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Dilatation of the thoracic aorta and increased arterial stiffness is common in patients with giant cell arteritis - preliminary findings from a cardiac magnetic resonance study


Giant cell arteritis (GCA) is the commonest primary systemic vasculitis affecting older people. Dilatation of the aorta may occur as a late complication and is believed to arise from damage to the aortic wall from inflammation.


To determine the prevalence of thoracic aortic dilatation and assess aortic stiffness by CMR in patients with GCA diagnosed at least 2 years previously.


Consecutive patients recruited to the UK GCA Consortium study were invited. 49 patients (median disease duration 4.5 years) underwent CMR at 3.0T (Philips Achieva TX). Cine images were acquired to measure the diameter of the ascending aorta (AsAo) and descending aorta (DsAo) at the level of the main pulmonary artery (MPA) and aortic arch from luminal edge-to-edge. Aortic stiffness was assessed by aortic distensibility (AD) and pulse-wave velocity (PWV). For AD, cine images (50 phases) were acquired in a plane transverse to AsAo at the level of MPA. Aortic contours were drawn manually at the times of minimal/maximal distension. For PWV, through-plane phase contrast velocity mapping was performed perpendicular to AsAo/DsAo at the level of MPA. Velocity-time curves were derived and the distance between the two locations measured to calculate PWV using the transit-time method.


Patient characteristics: Mean age 73±6years, female gender 35(71%), biopsy-positive 31(63%), body surface area (BSA) 1.8±0.2m2, systolic blood pressure (BP) 148±20mmHg, pulse pressure 75±21mmHg. CMR measurements in Table 1.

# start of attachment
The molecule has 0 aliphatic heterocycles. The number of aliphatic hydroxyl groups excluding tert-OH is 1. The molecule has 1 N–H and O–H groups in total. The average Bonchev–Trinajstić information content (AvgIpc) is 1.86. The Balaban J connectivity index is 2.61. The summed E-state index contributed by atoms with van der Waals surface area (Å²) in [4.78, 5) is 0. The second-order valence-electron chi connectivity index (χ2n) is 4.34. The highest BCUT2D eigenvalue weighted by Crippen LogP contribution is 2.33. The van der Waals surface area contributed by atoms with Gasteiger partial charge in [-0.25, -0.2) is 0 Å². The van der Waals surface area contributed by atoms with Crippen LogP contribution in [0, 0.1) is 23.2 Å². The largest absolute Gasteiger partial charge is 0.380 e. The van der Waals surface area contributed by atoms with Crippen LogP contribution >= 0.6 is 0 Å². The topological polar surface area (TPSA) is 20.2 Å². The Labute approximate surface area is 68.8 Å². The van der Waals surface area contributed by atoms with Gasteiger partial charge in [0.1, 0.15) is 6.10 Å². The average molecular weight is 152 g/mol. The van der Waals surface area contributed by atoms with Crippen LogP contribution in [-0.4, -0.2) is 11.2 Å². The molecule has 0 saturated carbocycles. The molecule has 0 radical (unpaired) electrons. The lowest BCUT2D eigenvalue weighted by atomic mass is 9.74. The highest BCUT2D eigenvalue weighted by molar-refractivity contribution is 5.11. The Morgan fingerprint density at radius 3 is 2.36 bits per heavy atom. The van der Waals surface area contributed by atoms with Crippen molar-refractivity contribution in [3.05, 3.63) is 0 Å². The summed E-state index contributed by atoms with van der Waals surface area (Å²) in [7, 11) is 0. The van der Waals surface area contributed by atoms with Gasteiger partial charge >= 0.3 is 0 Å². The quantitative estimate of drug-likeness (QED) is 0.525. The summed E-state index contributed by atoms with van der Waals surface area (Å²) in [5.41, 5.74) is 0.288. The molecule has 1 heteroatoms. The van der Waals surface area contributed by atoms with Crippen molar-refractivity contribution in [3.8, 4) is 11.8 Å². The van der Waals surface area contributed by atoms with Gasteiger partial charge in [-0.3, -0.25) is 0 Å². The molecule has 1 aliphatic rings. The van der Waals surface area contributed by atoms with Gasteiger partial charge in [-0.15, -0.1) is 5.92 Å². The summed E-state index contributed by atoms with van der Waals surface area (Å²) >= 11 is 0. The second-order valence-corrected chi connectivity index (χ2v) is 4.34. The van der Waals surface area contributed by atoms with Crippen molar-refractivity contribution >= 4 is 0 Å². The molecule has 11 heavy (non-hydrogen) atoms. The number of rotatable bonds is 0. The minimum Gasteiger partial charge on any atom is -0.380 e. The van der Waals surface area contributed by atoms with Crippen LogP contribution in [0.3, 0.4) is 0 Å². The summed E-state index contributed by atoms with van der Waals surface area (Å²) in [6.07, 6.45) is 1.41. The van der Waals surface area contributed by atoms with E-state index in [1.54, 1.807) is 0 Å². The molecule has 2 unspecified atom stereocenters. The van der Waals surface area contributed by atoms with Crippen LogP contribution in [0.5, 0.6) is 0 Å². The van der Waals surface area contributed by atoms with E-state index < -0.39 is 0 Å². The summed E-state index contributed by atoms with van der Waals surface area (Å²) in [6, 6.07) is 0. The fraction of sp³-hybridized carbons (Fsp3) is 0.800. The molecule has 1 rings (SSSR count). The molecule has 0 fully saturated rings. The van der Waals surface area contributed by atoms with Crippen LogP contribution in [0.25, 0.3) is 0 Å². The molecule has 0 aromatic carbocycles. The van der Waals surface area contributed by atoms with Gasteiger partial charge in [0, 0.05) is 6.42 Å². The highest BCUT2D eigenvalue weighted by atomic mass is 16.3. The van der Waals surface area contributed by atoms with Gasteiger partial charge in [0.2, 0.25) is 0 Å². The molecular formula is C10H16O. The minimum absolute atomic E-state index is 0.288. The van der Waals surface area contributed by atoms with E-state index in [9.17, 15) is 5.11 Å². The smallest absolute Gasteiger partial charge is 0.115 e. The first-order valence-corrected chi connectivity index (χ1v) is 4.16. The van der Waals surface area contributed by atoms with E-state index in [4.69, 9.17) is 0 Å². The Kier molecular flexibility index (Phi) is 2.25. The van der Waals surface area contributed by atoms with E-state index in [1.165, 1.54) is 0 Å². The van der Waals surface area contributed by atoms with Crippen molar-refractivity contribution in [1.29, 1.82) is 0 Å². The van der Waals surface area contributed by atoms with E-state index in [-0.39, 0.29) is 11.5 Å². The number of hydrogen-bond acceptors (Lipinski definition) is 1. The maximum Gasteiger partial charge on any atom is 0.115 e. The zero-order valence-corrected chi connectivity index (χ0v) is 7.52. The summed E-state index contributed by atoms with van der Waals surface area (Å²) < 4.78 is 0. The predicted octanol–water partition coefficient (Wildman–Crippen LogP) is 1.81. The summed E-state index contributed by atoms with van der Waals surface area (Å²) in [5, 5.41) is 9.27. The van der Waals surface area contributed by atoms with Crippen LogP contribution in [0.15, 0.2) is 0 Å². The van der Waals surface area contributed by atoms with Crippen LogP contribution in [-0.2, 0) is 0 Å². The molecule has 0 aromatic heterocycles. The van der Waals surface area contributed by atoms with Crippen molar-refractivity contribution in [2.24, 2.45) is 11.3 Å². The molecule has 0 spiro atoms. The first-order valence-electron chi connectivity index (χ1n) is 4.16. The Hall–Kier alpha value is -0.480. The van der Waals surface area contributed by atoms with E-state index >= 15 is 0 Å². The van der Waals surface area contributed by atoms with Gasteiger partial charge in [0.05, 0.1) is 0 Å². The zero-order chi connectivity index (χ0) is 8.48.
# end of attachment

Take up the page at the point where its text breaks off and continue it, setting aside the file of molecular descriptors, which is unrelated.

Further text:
Table 1 CMR findings in GCA patients.

30(61%) patients had dilated thoracic aortas - corrected to BSA and applied to CMR nomograms [Davis et al. 2014. JCMR. 16(1):9]. 5(10%) patients had dilated AsAo at surgical intervention thresholds according to AHA/ACC guidelines. Aortic stiffness was increased with lower AD (median[IQR] 0.9[0.8]10-3mmHg-1) and higher PWV (11±3m/s) than normal ranges [Aquaro et al. 2013. Interact Cardiovasc Thorac Surg. 17:674-679]. Disease duration did not correlate with aortic measurements. 10/11 biopsy-negative and 17/31 biopsy-positive patients had dilated aortas. Age, body mass index (BMI) and BP were similar between dilated and non-dilated aorta groups. There was a female to male preponderance in the dilated group (26/35 versus 4/30 respectively, P<0.01). There was no gender difference with respect to patient characteristics.


Dilatation of the thoracic aorta and arterial stiffness are common in patients with GCA. There is female preponderance in dilatation without differences in basic demographics. In biopsy-negative patients, under-treatment and/or variability in phenotype could explain increased aortic dilatation. Further investigation will be required to evaluate the effect of severity, treatment length/type, disease duration and cardiovascular risk factors on aortic morphology and function.


The study has been funded from the NIHR-Leeds Biomedical Musculoskeletal Research Unit (LMBRU).

JPG and SP receive a research grant from Philips Healthcare.

SP is funded by British Heart Foundation fellowship (FS/10/62/28409).

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Correspondence to Bara Erhayiem.

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Erhayiem, B., McDiarmid, A.K., Swoboda, P.P. et al. Dilatation of the thoracic aorta and increased arterial stiffness is common in patients with giant cell arteritis - preliminary findings from a cardiac magnetic resonance study. J Cardiovasc Magn Reson 17, P407 (2015).

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  • Arterial Stiffness
  • Thoracic Aorta
  • Giant Cell Arteritis
  • Main Pulmonary Artery
  • Aortic Stiffness